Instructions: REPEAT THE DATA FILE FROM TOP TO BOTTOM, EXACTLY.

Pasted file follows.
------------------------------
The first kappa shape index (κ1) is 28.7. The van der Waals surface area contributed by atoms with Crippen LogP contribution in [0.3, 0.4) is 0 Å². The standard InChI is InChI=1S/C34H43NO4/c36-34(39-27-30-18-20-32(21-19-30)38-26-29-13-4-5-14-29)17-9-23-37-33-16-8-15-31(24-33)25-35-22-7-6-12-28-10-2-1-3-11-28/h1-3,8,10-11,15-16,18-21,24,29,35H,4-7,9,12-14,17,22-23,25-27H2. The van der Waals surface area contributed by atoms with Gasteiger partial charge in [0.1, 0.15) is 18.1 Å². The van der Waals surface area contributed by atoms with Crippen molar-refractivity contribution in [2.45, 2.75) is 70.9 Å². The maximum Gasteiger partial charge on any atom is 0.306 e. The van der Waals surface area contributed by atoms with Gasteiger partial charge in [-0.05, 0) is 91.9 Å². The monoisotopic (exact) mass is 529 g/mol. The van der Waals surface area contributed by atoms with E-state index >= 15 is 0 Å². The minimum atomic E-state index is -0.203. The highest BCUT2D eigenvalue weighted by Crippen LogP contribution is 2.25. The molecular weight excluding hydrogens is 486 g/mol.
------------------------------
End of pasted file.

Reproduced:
The first kappa shape index (κ1) is 28.7. The van der Waals surface area contributed by atoms with Crippen LogP contribution in [0.3, 0.4) is 0 Å². The standard InChI is InChI=1S/C34H43NO4/c36-34(39-27-30-18-20-32(21-19-30)38-26-29-13-4-5-14-29)17-9-23-37-33-16-8-15-31(24-33)25-35-22-7-6-12-28-10-2-1-3-11-28/h1-3,8,10-11,15-16,18-21,24,29,35H,4-7,9,12-14,17,22-23,25-27H2. The van der Waals surface area contributed by atoms with Gasteiger partial charge in [0.1, 0.15) is 18.1 Å². The van der Waals surface area contributed by atoms with Crippen molar-refractivity contribution in [2.45, 2.75) is 70.9 Å². The maximum Gasteiger partial charge on any atom is 0.306 e. The van der Waals surface area contributed by atoms with Gasteiger partial charge in [-0.05, 0) is 91.9 Å². The monoisotopic (exact) mass is 529 g/mol. The van der Waals surface area contributed by atoms with E-state index >= 15 is 0 Å². The minimum atomic E-state index is -0.203. The highest BCUT2D eigenvalue weighted by Crippen LogP contribution is 2.25. The molecular weight excluding hydrogens is 486 g/mol.